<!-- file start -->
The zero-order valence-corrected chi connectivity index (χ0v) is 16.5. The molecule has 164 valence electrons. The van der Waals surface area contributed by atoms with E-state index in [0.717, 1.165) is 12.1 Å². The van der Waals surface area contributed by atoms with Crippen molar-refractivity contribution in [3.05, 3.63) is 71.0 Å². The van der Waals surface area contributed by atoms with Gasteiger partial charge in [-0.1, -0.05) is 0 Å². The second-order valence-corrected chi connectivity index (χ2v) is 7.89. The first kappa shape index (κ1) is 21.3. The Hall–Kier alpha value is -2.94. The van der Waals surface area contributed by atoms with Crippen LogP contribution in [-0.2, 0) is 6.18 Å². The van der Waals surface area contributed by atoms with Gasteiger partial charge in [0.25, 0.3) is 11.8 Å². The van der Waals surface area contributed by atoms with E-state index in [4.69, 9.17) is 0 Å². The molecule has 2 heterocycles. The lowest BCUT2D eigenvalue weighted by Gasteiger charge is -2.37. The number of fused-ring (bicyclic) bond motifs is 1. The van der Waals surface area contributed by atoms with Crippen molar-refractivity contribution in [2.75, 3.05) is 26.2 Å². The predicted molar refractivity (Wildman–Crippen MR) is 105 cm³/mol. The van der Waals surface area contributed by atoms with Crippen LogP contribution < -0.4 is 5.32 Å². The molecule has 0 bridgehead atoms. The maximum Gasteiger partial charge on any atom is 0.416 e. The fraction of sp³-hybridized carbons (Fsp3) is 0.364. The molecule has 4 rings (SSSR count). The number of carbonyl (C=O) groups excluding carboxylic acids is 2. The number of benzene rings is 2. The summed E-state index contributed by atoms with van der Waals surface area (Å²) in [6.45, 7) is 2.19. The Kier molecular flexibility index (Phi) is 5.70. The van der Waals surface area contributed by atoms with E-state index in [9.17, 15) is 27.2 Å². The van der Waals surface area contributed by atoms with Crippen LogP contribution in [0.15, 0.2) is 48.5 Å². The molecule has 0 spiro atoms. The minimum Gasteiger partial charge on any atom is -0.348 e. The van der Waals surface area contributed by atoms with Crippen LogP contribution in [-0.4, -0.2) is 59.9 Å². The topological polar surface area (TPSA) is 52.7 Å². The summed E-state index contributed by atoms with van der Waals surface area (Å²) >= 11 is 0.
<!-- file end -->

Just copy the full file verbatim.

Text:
The zero-order valence-corrected chi connectivity index (χ0v) is 16.5. The molecule has 164 valence electrons. The van der Waals surface area contributed by atoms with E-state index in [0.717, 1.165) is 12.1 Å². The van der Waals surface area contributed by atoms with Crippen molar-refractivity contribution in [3.05, 3.63) is 71.0 Å². The van der Waals surface area contributed by atoms with Gasteiger partial charge in [-0.1, -0.05) is 0 Å². The second-order valence-corrected chi connectivity index (χ2v) is 7.89. The first kappa shape index (κ1) is 21.3. The Hall–Kier alpha value is -2.94. The van der Waals surface area contributed by atoms with Crippen LogP contribution in [-0.2, 0) is 6.18 Å². The van der Waals surface area contributed by atoms with Gasteiger partial charge in [0.25, 0.3) is 11.8 Å². The van der Waals surface area contributed by atoms with E-state index in [4.69, 9.17) is 0 Å². The molecule has 2 heterocycles. The lowest BCUT2D eigenvalue weighted by Gasteiger charge is -2.37. The number of fused-ring (bicyclic) bond motifs is 1. The van der Waals surface area contributed by atoms with Crippen molar-refractivity contribution in [2.75, 3.05) is 26.2 Å². The predicted molar refractivity (Wildman–Crippen MR) is 105 cm³/mol. The van der Waals surface area contributed by atoms with Crippen LogP contribution < -0.4 is 5.32 Å². The molecule has 0 bridgehead atoms. The maximum Gasteiger partial charge on any atom is 0.416 e. The fraction of sp³-hybridized carbons (Fsp3) is 0.364. The molecule has 4 rings (SSSR count). The number of carbonyl (C=O) groups excluding carboxylic acids is 2. The number of benzene rings is 2. The summed E-state index contributed by atoms with van der Waals surface area (Å²) in [6.45, 7) is 2.19. The Kier molecular flexibility index (Phi) is 5.70. The van der Waals surface area contributed by atoms with E-state index in [9.17, 15) is 27.2 Å². The van der Waals surface area contributed by atoms with Crippen LogP contribution in [0.15, 0.2) is 48.5 Å². The molecule has 0 spiro atoms. The minimum Gasteiger partial charge on any atom is -0.348 e. The van der Waals surface area contributed by atoms with Crippen LogP contribution in [-0.4, -0.2) is 59.9 Å². The topological polar surface area (TPSA) is 52.7 Å². The summed E-state index contributed by atoms with van der Waals surface area (Å²) >= 11 is 0.